This is a hard sell for a lot of students, who are used to writing papers by starting at the very beginning and typing until they reach the end. And it makes for some editing work later on, as you need to make the introduction fit with later bits when you get around to it, which sometimes means reordering references and that sort of stuff. But all that is editing, which is fiddly and annoying, but much easier than staring at a blank page waiting for it to contain words. It also tends to provide a better focus when you come back to the introduction– you already know what bits of the incredibly broad field of which your new work is a part will be important later in the paper, so you don’t have to make decisions about what to exclude.

So that’s my advice: don’t worry about the literature survey and putting things in context at the start of the process. Start by writing the bits that you can write without going to the library or a web browser to look up references, and come back to the survey at the end. At that point, you’ll have some momentum, and it will be easier to write the introduction.

This varies a bit from one project to another, of course, but I think the rule of starting with something you don’t need to look stuff up for is good. For my two dog-physics books, the Introduction was very close to the last thing I wrote– I think it was the very last thing for the relativity book, but I could be misremembering. The book-in-progress, on the other hand, started with the introductory section, because that bit is mostly a personal thesis statement, while the main chapters turn on historical anecdotes that needed a good bit of research. And within those chapters, the ones I wrote first were ones based in my own areas of physics, where I could pretty much just sit down and type without needed a lot of reference books and websites.

For some people, outlining can be a good way around this issue, but it’s never worked very well for me. Outlining the Introduction requires the same daunting decisions about what to include, what to leave out, how to frame things, etc., as just writing the damn thing in the first place. So it ends up leading to the same sort of procrastinatory noodling.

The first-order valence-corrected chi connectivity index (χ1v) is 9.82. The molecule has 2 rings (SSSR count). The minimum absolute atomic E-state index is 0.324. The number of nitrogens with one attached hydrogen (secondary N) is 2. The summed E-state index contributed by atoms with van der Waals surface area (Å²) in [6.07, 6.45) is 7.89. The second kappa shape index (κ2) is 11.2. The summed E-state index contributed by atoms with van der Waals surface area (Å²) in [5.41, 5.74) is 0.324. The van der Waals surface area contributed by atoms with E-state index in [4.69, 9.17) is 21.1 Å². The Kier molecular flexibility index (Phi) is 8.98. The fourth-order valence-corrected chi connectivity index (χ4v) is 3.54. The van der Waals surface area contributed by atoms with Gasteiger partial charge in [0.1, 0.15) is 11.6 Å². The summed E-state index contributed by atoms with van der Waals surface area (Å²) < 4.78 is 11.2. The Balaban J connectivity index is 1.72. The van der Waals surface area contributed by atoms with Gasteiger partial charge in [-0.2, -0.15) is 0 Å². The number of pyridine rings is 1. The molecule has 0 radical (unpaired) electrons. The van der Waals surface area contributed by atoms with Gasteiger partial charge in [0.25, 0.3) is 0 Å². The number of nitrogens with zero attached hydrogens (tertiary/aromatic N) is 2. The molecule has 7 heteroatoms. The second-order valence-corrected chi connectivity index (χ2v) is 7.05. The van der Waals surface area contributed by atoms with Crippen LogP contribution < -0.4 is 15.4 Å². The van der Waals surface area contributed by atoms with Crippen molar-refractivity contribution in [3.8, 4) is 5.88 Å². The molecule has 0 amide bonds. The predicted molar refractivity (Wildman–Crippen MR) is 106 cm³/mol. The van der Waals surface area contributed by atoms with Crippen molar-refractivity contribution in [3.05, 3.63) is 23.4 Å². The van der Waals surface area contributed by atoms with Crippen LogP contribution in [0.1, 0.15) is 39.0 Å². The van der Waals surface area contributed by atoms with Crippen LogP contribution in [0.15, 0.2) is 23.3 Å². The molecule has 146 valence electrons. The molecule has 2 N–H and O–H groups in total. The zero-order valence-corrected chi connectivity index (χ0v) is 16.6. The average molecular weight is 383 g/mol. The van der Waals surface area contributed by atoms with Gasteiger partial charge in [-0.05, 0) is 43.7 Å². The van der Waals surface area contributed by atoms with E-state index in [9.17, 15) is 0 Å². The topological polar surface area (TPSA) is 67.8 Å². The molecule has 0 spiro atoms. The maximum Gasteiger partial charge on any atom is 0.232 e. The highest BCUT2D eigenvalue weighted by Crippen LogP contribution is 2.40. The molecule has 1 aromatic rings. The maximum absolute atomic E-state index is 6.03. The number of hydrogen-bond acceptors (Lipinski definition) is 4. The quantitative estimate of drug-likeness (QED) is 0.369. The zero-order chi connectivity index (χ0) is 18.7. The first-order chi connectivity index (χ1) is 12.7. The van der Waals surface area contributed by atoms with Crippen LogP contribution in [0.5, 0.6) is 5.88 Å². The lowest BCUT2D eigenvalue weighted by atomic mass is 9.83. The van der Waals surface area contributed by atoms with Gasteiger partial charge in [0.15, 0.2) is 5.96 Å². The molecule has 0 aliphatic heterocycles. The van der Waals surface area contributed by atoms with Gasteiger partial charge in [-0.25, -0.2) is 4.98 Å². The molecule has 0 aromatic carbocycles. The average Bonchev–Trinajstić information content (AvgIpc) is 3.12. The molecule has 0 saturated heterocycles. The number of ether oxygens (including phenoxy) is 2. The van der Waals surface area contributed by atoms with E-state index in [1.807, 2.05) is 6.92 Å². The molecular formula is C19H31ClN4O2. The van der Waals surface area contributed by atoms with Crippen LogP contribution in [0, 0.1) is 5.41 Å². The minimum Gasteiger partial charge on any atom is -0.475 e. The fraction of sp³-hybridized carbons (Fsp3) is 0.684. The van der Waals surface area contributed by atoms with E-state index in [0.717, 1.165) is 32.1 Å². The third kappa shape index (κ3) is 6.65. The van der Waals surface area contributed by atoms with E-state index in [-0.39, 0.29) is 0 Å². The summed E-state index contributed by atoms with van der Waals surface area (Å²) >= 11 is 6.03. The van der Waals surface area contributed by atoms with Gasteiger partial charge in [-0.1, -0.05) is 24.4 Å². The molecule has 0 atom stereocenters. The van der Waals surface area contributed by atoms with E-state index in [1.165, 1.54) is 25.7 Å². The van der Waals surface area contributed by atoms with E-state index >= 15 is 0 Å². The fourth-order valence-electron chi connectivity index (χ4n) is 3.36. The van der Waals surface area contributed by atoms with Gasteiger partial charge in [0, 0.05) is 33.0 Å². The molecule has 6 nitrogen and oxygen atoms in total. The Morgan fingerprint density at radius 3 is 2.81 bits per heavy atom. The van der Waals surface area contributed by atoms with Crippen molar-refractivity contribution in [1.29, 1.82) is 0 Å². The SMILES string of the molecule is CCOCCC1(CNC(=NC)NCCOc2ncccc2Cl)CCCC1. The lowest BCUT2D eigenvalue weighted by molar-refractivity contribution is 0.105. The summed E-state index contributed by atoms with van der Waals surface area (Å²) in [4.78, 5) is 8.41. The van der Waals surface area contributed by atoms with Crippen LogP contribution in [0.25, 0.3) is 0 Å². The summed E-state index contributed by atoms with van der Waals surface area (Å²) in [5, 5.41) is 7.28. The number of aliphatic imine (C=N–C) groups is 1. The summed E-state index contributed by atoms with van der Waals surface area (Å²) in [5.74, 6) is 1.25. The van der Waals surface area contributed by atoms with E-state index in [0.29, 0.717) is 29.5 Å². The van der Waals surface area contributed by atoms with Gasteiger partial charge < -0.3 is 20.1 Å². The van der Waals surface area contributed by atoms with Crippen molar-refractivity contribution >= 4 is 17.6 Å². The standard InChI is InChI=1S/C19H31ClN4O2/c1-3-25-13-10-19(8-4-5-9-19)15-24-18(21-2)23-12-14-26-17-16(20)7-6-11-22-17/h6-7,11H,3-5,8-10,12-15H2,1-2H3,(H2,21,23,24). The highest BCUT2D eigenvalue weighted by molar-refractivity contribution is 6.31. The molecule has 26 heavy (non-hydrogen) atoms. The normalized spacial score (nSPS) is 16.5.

Anyway, that’s my tiny contribution to the vast corpus of advice on how to write. Now if I could just remember to start forcing my students to do it earlier…

Comments

  1. #1 Eric Lund
    May 14, 2014

    At least one commenter on the xyacademiqz post suggested starting with the figures and captions, then building the story around them. In my grad student days (when we used viewgraphs, a scarce resource), that was exactly how I planned my conference presentations: with talks, I would make a list of what each viewgraph would be (making sure that the total number was appropriate for the allotted time) before I actually made the first one, while with posters I would sketch the poster layout, specifying the approximate location of each figure and text blurb, before creating any piece of the poster. With papers (and also with PowerPoint, which allows one to add slides at zero apparent cost) I am not always so strict about this rule, but it often helps to know in advance that the key figure will show the result that I want the audience to get, and I therefore need to make sure I build up to that key figure. Scriptwriting for movies or TV often works this way, too (they call it storyboarding), so this method has applications outside of science.

  2. #2 Kaleberg
    May 18, 2014

    It always makes sense to start with the middle, then work to a conclusion. How else are you going to know what to put in the introduction? When I worked as a consultant, we’d write our report, then the introduction, then finally the executive summary which was more or less an extended one page abstract.
    Eric Lund’s comment suggests – through my misreading of “viewgraph” as “graph” – that it might make sense to start with the graphs of the lab results. After all, each graph should tell a story, and you have to make some graphs so you can figure out what is going on. Then, you can just describe how you got the numbers for your graph, what they mean and so on.

  3. […] post talks about getting students to write. Many of the postings are associated with […]

The site is currently under maintenance and will be back shortly. New comments have been disabled during this time, please check back soon.